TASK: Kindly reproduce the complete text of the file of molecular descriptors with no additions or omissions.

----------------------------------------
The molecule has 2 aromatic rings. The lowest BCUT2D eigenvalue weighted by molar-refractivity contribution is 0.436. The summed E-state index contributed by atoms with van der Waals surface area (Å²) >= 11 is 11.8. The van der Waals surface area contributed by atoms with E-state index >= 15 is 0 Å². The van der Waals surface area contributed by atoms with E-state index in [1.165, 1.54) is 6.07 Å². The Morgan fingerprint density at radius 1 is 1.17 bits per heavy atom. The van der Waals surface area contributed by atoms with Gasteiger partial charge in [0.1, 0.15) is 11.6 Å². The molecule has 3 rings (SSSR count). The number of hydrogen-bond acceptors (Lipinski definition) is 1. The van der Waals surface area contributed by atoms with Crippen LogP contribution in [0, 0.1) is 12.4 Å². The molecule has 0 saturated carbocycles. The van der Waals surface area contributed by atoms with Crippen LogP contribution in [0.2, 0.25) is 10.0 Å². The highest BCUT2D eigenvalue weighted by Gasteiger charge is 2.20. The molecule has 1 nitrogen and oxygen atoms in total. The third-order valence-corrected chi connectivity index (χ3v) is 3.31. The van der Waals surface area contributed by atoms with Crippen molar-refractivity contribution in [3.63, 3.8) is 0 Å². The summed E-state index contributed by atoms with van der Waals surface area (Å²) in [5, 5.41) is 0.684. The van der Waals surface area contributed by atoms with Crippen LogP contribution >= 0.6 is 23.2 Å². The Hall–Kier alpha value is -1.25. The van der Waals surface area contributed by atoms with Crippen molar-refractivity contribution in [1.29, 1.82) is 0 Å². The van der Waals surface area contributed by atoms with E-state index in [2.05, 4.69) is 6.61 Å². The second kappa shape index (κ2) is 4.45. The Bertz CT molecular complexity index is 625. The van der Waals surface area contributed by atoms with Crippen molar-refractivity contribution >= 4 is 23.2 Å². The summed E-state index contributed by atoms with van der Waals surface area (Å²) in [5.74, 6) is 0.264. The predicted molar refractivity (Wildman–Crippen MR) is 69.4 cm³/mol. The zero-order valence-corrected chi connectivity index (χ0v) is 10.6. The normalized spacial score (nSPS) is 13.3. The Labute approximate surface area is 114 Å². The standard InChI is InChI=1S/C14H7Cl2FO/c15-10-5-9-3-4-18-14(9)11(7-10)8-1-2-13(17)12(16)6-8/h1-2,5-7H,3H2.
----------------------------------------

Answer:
The molecule has 2 aromatic rings. The lowest BCUT2D eigenvalue weighted by molar-refractivity contribution is 0.436. The summed E-state index contributed by atoms with van der Waals surface area (Å²) >= 11 is 11.8. The van der Waals surface area contributed by atoms with E-state index >= 15 is 0 Å². The van der Waals surface area contributed by atoms with E-state index in [1.165, 1.54) is 6.07 Å². The Morgan fingerprint density at radius 1 is 1.17 bits per heavy atom. The van der Waals surface area contributed by atoms with Gasteiger partial charge in [0.1, 0.15) is 11.6 Å². The molecule has 3 rings (SSSR count). The number of hydrogen-bond acceptors (Lipinski definition) is 1. The van der Waals surface area contributed by atoms with Crippen LogP contribution in [0, 0.1) is 12.4 Å². The molecule has 0 saturated carbocycles. The van der Waals surface area contributed by atoms with Crippen LogP contribution in [0.2, 0.25) is 10.0 Å². The highest BCUT2D eigenvalue weighted by Gasteiger charge is 2.20. The molecule has 1 nitrogen and oxygen atoms in total. The third-order valence-corrected chi connectivity index (χ3v) is 3.31. The van der Waals surface area contributed by atoms with Crippen molar-refractivity contribution in [3.63, 3.8) is 0 Å². The summed E-state index contributed by atoms with van der Waals surface area (Å²) in [5, 5.41) is 0.684. The van der Waals surface area contributed by atoms with Crippen LogP contribution >= 0.6 is 23.2 Å². The Hall–Kier alpha value is -1.25. The van der Waals surface area contributed by atoms with Crippen molar-refractivity contribution in [1.29, 1.82) is 0 Å². The van der Waals surface area contributed by atoms with E-state index in [2.05, 4.69) is 6.61 Å². The second kappa shape index (κ2) is 4.45. The Bertz CT molecular complexity index is 625. The van der Waals surface area contributed by atoms with Crippen molar-refractivity contribution >= 4 is 23.2 Å². The summed E-state index contributed by atoms with van der Waals surface area (Å²) in [5.74, 6) is 0.264. The predicted molar refractivity (Wildman–Crippen MR) is 69.4 cm³/mol. The zero-order valence-corrected chi connectivity index (χ0v) is 10.6. The normalized spacial score (nSPS) is 13.3. The Labute approximate surface area is 114 Å². The standard InChI is InChI=1S/C14H7Cl2FO/c15-10-5-9-3-4-18-14(9)11(7-10)8-1-2-13(17)12(16)6-8/h1-2,5-7H,3H2.